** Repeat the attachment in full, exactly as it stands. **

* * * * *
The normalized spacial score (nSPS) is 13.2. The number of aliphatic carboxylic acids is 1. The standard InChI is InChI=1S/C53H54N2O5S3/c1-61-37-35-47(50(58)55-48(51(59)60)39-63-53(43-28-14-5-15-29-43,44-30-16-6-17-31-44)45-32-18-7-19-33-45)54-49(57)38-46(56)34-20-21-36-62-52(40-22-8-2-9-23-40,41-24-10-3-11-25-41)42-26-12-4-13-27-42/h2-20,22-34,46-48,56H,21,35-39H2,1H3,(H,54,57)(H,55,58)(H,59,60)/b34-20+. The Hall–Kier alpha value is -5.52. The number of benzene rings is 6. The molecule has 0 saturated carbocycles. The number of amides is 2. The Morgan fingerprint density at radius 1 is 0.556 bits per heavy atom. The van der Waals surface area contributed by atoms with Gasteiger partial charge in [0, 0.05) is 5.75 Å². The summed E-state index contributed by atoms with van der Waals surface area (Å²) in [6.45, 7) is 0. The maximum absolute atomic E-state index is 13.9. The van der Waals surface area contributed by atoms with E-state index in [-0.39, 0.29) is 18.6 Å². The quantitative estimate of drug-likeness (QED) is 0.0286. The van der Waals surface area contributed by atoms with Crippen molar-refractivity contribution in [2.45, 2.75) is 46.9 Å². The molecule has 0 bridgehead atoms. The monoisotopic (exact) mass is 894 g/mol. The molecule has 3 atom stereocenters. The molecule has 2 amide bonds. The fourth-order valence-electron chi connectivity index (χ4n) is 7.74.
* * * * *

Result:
The normalized spacial score (nSPS) is 13.2. The number of aliphatic carboxylic acids is 1. The standard InChI is InChI=1S/C53H54N2O5S3/c1-61-37-35-47(50(58)55-48(51(59)60)39-63-53(43-28-14-5-15-29-43,44-30-16-6-17-31-44)45-32-18-7-19-33-45)54-49(57)38-46(56)34-20-21-36-62-52(40-22-8-2-9-23-40,41-24-10-3-11-25-41)42-26-12-4-13-27-42/h2-20,22-34,46-48,56H,21,35-39H2,1H3,(H,54,57)(H,55,58)(H,59,60)/b34-20+. The Hall–Kier alpha value is -5.52. The number of benzene rings is 6. The molecule has 0 saturated carbocycles. The number of amides is 2. The Morgan fingerprint density at radius 1 is 0.556 bits per heavy atom. The van der Waals surface area contributed by atoms with Gasteiger partial charge in [0, 0.05) is 5.75 Å². The summed E-state index contributed by atoms with van der Waals surface area (Å²) in [6.45, 7) is 0. The maximum absolute atomic E-state index is 13.9. The van der Waals surface area contributed by atoms with E-state index in [-0.39, 0.29) is 18.6 Å². The quantitative estimate of drug-likeness (QED) is 0.0286. The van der Waals surface area contributed by atoms with Crippen molar-refractivity contribution in [2.45, 2.75) is 46.9 Å². The molecule has 0 bridgehead atoms. The monoisotopic (exact) mass is 894 g/mol. The molecule has 3 atom stereocenters. The molecule has 2 amide bonds. The fourth-order valence-electron chi connectivity index (χ4n) is 7.74.